You can keep your wheels despite filing bankruptcy.
What you must do to keep the car depends on whether you owe money on it and whether it has value greater than the debt and any exemption you can claim in a vehicle.
Will the trustee take the car?
If there is no equity in the car, after subtracting any car loan and exemption from the car’s present sale value, the bankruptcy trustee will not take the car.
If there is equity in the car over and above the value of the exemptions available, a debtor can usually buy any unprotected equity from the Chapter 7 trustee.
Will the creditor take the car?
If you still owe money on it, you can choose to reaffirm the debt to the secured lender, keep the car, and continue paying under the existing terms.
With some lenders, you don’t even have to reaffirm the debt: you can keep the car if you continue to make the payments called for in the contract.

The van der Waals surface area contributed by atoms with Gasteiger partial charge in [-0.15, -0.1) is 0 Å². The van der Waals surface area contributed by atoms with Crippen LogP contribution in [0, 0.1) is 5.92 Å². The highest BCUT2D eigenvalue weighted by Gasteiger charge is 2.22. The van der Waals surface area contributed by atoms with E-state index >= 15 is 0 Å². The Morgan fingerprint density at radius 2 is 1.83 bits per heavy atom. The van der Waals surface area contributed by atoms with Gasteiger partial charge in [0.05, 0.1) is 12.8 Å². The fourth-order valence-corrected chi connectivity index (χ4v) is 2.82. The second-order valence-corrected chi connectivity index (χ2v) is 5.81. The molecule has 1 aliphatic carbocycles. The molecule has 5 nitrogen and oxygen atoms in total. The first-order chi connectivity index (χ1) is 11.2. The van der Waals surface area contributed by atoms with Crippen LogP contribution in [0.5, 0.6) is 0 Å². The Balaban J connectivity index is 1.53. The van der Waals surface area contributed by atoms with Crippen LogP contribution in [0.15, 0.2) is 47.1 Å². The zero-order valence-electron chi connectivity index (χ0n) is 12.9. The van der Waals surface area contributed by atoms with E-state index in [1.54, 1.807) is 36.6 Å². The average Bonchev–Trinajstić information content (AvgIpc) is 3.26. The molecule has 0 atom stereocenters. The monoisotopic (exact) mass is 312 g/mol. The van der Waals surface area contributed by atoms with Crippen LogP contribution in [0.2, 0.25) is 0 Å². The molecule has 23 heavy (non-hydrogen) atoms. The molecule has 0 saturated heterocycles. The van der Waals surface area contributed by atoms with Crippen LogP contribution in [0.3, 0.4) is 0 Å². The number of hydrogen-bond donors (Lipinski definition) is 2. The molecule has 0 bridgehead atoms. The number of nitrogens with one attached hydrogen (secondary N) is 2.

You have another choice: you can buy the car from the secured creditor in a single payment for its present value (redemption). If you can’t agree on the present value, the bankruptcy judge will hold a hearing and determine what the value of the car is.
There are lenders who make a business of making loans to people in bankruptcy to redeem cars. The interest rates are high, but may be worth it if there is a big difference between the balance on the car loan and the car’s current value.
Surrender is an option
If you choose, you can surrender the vehicle and be free of any obligation to pay for it.
After all, bankruptcy is a chance for a fresh start, and perhaps that includes freedom from a lemon or a gas guzzler.
Image courtesy of Sam Bald.